Private Investment in Public Equity - Explained
What is a PIPE Deal?
If you still have questions or prefer to get help directly from an agent, please submit a request.
We’ll get back to you as soon as possible.
- Marketing, Advertising, Sales & PR
- Accounting, Taxation, and Reporting
- Professionalism & Career Development
Law, Transactions, & Risk Management
Government, Legal System, Administrative Law, & Constitutional Law Legal Disputes - Civil & Criminal Law Agency Law HR, Employment, Labor, & Discrimination Business Entities, Corporate Governance & Ownership Business Transactions, Antitrust, & Securities Law Real Estate, Personal, & Intellectual Property Commercial Law: Contract, Payments, Security Interests, & Bankruptcy Consumer Protection Insurance & Risk Management Immigration Law Environmental Protection Law Inheritance, Estates, and Trusts
- Business Management & Operations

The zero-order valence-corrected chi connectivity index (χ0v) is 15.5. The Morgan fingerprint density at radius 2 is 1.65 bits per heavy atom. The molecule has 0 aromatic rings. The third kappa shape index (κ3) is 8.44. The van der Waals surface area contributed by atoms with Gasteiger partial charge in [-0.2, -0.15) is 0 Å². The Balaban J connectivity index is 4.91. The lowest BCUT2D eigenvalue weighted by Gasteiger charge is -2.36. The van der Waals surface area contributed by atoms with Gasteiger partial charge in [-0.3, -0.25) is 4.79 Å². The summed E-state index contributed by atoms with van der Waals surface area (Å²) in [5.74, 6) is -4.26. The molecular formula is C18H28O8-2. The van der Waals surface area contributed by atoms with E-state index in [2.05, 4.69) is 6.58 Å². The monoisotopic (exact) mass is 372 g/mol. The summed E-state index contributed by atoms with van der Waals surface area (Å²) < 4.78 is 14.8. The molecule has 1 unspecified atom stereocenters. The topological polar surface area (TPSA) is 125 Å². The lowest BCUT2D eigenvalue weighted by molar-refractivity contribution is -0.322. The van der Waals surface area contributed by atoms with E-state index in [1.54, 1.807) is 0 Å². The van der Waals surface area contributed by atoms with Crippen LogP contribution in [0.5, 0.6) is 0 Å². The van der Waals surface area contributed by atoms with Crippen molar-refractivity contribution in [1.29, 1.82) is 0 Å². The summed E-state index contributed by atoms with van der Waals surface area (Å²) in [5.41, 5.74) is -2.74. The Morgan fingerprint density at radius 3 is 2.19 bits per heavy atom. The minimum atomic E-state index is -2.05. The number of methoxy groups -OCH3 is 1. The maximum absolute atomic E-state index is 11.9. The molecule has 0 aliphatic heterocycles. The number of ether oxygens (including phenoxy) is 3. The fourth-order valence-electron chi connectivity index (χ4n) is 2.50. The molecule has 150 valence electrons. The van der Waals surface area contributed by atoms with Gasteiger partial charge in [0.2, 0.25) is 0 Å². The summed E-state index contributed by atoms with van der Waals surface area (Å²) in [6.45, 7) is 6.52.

- Economics, Finance, & Analytics
What is a Private Investment in Public Equity?
A private investment in public equity (PIPE deal) is when a public company sells some of its shares (either common shares or preferred shares) directly to private investors - rather than selling the shares to the general public through a securities exchange.
How Does a PIPE Deal Work?
Because a PIPE deal is a direct offering of securities, it must be registered separately with the Securities and exchange commission or quality for a registration exemption as a private placement. A firm that trades publicly is able to use PIPE deals to secure financing for acquisitions, working capital, and expansion. The process generally allows the company to secure capital more rapidly than pursuing sale of shares to the public.